SFMTA sees trade-offs between providing different types of service: evening service, parallel routes like the 21 Hayes and the 31 Balboa, express routes, or increased service and frequency on a core network. SFMTA asserts it will not have the resources anytime soon to do it all.
Why Service Will Be Better
The few silver linings from the past year will help. First, the subway is functioning better than ever, has wifi (at last!), and has improved signage and super clean stations.
Second, the switch to headway management (keeping buses evenly spaced rather than trying to adhere to schedules) is something we’ve requested for years. The system has proven popular and will continue to make service more reliable, with less gapping and bunching of buses.
Third, SFMTA has laid down 20 miles of temporary transit-only lanes, which have proven successful in keeping Muni moving despite the return of car traffic. Director Kirschbaum thanked us for speaking up for these projects — they need all the support they can get!
And Why Service Will Be Worse
Shrinking to only 9 routes at 10:00pm is already proving problematic, with riders struggling to make their way home in the evenings. Muni is now planning to return all 12 Owl routes, but that limited service will still start at 10:00pm.
By not bringing back more routes, and by modifying others, too many people are still without the nearby service and connections they need.
The 23 Monterey and 57/58 buses have been modified in a way that misses some key connections, specifically to avoid St. Francis Circle. Muni vehicles can be delayed at St. Francis Circle for 5 minutes or more due to the lack of signal priority. This is a clear example of how much it costs the city and riders to have transit stuck in traffic— enough that when Muni is so resource-constrained, it’s easier to shorten routes. Instead, we should be solving this major bottleneck that holds up four routes with a combined daily pre-pandemic ridership of about 75,000 people.
Muni continues to be short staffed, and fixing that will just take time. Muni is promoting operators to service supervisors, a gap they’ve needed to fill since before the pandemic. It will take 6–9 months for these supervisors to be trained and fully on-boarded. These promotions create vacancies at the operator level that then must be filled, which of course also takes time.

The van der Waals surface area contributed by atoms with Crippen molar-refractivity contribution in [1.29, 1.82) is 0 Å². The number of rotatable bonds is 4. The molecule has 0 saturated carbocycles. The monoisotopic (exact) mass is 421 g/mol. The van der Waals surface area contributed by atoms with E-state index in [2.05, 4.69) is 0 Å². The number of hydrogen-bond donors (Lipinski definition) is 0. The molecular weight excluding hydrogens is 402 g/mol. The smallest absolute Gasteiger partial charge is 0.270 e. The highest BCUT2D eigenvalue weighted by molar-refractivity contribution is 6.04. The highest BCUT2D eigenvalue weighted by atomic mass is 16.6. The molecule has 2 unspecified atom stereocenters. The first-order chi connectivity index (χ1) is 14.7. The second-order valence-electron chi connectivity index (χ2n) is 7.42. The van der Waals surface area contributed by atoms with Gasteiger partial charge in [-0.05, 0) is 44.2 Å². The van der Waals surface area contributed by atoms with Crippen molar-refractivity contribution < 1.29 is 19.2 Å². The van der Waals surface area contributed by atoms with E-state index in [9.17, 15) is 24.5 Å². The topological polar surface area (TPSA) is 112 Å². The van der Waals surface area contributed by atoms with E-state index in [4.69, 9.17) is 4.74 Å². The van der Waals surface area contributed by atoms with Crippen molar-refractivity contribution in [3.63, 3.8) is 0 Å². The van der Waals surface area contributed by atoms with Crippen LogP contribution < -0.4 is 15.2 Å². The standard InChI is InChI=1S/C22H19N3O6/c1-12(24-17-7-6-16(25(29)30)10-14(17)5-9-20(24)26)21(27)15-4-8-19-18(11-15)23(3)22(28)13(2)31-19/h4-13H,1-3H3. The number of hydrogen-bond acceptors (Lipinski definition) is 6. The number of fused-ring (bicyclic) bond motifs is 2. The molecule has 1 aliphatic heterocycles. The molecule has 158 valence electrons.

Director Kirschbaum is also concerned that when the fiscal year turns over on July 1, there may be a large number of retirements that have been delayed over the past year. The uncertainty about these retirements is what underlies the uncertainty about when the M Ocean View can return.
“It is the best we can get in place to be ready for the start of school,” said Director Kirschbaum. “I also really want to emphasize that nothing we’re doing is permanent, and probably not everything that we’re doing is going to work. … again we’re trying to save a bus here, stretch a bus there, make connections, and we’ll be monitoring it really closely.”
If hiring and training are the immediate barriers to full service, funding is the medium-term challenge. SFMTA plans to make up about 30% of its budget for the next 3 years with the one-time funding from the federal relief programs.
Director Kirschbaum is wary of spending the money faster, because SFMTA anticipates it will take a long time for regular revenue (fees, fares, fines, and sales tax) to recover sufficiently, and there is still the underlying structural deficit. She doesn’t want to be in the position of beefing up service now just to lay people off if the money runs out in a year or two.
As we closed out an in-depth, wide-ranging discussion spurred on by our members’ detailed question, Director Kirschbaum acknowledged that it’s fair to say pre-pandemic service wasn’t sufficient. She said wants to build back well beyond that level of service.
“I’m committed to … making sure that when we say we’re going to deliver 110% service, that that’s how much service goes out every day; it’s not just a plan on paper,” she explained. “That’s what we were living with pre-COVID and it created reliability problems and … made a system that people couldn’t count on.”
We saw Director Kirschbaum’s commitment as she stayed well after the program ended. She wanted to read through all the chats and questions herself, to get a direct understanding of the top issues and catch anything we didn’t have time to cover.
We appreciate Director Kirschbaum’s commitment, and her honesty about service trade-offs while future funding is uncertain. However, we still think the timeline to recover full service is far too long.
Delaying a return to full service is a gamble with people’s mobility — an essential need — and with the city’s recovery. It’s a gamble with Muni’s reputation and the public perception of Muni’s ability to deliver. We’re missing an important moment to build back better — to have a sustainable, equitable public transit system that can get more people to work, school, and to see friends, families, and all that San Francisco has to offer. We need that robust system ready so people can get out of their cars, we can have cleaner air, safer streets, and a more livable city for more people.